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Opening Submission to the Inquiry by the Law Union of Ontario

In this public submission Mr. Paul Copeland, counsel for the Law Union of Ontario, informs the Commissioner that based on their extensive experience in National Security matters, the Union has concluded that when the Government makes the claim that "National Security" is at issue such claims should be scrutinized with a high degree of skepticism. "Unlawful activity, illegal activity, deception and male fides on the part of the Government or its agents have often been associated with tasks carried out in the name of national security .....", he argues.

Read it in pdf here
Law Union of Ontario
Opening Submissions to the Arar Inquiry

In the councils of government, we must guard against the acquisition of unwarranted influence, whether sought or unsought, by the military industrial complex. The potential for the disastrous rise of misplaced power exists and will persist.

We must never let the weight of this combination endanger our liberties or democratic processes. We should take nothing for granted. Only an alert and knowledgeable citizenry can compel the proper meshing of the huge industrial and military machinery of defense with our peaceful methods and goals so that security and liberty may prosper together.

Dwight D. Eisenhower, 1961

Members of the Law Union have had years of experience in dealing with “National Security” matters. (see application for standing filed by the Law Union) As a result of that experience we have concluded that when the government makes the claim that “national security” is at issue such claims should be scrutinized with a high degree of skepticism. Unlawful activity, illegal activity, deception and male fides on the part of government or its agents have often been associated with tasks carried out in the name of national security or in cases where national security is raised as an issue. We believe the words of Dwight Eisenhower, as he left the presidency of the United States are extremely applicable to so called “national security matters and the national security establishment”, and that this Commission should bear those words in mind as it approaches its investigation of the case of Maher Arar.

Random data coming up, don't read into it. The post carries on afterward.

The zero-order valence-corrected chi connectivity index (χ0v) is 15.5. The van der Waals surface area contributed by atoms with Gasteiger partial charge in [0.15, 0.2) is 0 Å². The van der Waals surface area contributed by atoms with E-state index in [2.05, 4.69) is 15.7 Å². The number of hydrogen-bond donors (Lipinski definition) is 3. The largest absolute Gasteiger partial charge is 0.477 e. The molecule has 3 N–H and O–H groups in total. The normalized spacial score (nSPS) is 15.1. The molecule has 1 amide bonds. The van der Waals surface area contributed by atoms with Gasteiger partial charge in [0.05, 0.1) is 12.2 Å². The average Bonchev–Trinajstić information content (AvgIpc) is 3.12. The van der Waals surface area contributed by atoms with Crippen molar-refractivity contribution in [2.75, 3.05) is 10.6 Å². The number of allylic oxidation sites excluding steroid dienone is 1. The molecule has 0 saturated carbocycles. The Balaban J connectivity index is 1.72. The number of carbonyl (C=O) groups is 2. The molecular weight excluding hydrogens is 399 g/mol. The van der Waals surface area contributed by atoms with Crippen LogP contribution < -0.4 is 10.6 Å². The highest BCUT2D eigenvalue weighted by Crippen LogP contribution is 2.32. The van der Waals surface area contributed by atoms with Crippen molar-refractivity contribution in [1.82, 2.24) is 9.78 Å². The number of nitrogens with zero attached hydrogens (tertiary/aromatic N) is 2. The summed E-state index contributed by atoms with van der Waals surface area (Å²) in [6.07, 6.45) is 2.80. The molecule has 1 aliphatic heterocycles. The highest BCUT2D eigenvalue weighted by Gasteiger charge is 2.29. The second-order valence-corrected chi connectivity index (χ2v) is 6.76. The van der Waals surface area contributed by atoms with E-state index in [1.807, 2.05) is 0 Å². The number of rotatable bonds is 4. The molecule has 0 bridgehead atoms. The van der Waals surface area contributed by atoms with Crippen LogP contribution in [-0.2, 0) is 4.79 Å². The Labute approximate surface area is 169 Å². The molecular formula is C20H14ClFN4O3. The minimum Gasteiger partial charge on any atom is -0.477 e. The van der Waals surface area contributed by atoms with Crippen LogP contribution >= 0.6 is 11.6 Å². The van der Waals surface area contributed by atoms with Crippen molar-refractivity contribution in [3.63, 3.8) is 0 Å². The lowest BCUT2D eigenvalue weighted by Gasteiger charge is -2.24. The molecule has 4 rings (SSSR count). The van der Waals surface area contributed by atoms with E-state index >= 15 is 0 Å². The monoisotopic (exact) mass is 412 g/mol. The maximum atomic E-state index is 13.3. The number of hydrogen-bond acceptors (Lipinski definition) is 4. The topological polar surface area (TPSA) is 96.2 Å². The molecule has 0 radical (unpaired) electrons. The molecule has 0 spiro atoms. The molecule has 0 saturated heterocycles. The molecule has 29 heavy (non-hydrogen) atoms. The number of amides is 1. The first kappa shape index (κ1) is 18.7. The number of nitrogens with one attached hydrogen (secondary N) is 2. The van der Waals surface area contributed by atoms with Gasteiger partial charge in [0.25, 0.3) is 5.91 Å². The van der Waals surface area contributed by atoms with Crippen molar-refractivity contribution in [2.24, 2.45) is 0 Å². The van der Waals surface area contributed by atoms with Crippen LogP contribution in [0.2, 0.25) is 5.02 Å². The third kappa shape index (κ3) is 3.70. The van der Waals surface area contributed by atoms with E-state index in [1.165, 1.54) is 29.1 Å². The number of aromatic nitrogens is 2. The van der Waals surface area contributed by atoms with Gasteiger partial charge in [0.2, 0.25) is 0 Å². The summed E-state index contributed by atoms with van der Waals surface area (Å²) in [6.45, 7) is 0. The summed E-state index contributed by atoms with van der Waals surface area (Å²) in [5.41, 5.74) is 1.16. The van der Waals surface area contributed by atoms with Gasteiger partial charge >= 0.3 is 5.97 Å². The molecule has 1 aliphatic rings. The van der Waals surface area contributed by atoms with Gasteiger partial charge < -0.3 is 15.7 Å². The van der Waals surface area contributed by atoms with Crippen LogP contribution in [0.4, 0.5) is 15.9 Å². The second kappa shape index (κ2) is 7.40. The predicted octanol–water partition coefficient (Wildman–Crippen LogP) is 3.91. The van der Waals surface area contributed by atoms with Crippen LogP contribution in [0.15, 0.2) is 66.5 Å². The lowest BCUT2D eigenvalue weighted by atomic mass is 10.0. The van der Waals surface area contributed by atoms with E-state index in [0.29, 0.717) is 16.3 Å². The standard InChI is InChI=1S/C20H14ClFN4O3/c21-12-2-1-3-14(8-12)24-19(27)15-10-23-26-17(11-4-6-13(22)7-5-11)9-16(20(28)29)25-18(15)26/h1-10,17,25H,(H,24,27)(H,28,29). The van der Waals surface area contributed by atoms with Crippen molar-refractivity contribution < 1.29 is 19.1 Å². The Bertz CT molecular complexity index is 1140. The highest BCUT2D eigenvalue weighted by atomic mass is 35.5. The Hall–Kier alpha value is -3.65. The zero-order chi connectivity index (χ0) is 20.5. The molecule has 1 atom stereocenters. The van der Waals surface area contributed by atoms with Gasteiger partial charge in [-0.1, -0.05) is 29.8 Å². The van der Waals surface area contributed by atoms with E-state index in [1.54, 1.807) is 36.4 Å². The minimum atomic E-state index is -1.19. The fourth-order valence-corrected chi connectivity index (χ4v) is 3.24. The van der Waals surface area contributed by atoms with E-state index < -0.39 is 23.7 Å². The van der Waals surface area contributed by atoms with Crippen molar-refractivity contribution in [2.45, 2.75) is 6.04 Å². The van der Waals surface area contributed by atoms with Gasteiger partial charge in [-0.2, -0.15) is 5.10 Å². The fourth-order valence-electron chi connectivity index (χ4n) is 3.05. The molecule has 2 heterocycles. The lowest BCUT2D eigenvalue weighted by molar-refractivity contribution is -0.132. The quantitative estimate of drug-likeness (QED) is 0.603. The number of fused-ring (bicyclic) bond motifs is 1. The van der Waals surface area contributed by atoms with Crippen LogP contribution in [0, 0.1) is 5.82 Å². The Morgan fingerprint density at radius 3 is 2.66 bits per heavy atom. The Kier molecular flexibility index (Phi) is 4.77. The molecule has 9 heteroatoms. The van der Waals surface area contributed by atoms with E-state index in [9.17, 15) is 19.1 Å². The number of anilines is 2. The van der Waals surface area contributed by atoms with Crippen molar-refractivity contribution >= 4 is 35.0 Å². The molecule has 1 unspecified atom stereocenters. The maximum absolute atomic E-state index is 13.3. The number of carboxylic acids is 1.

A member of the US Congressional Committee doing intelligence oversight expressed it in a somewhat more succinct manner in commenting in relation to reports made to the Committee by intelligence agencies: “They treated us like mushrooms. They kept us in the dark and fed us bullshit”.

In the following material we hope to offer examples of cases and matters that have led us to our concerns about “National Security” claims.

Infringement of Academic Freedom

In the early 1970’s two professors were hired by York University, Gabriel Kolko a “revisionist” American historian from the University of Buffalo and a few years later, Istvan Meszaros from the University of Sussex.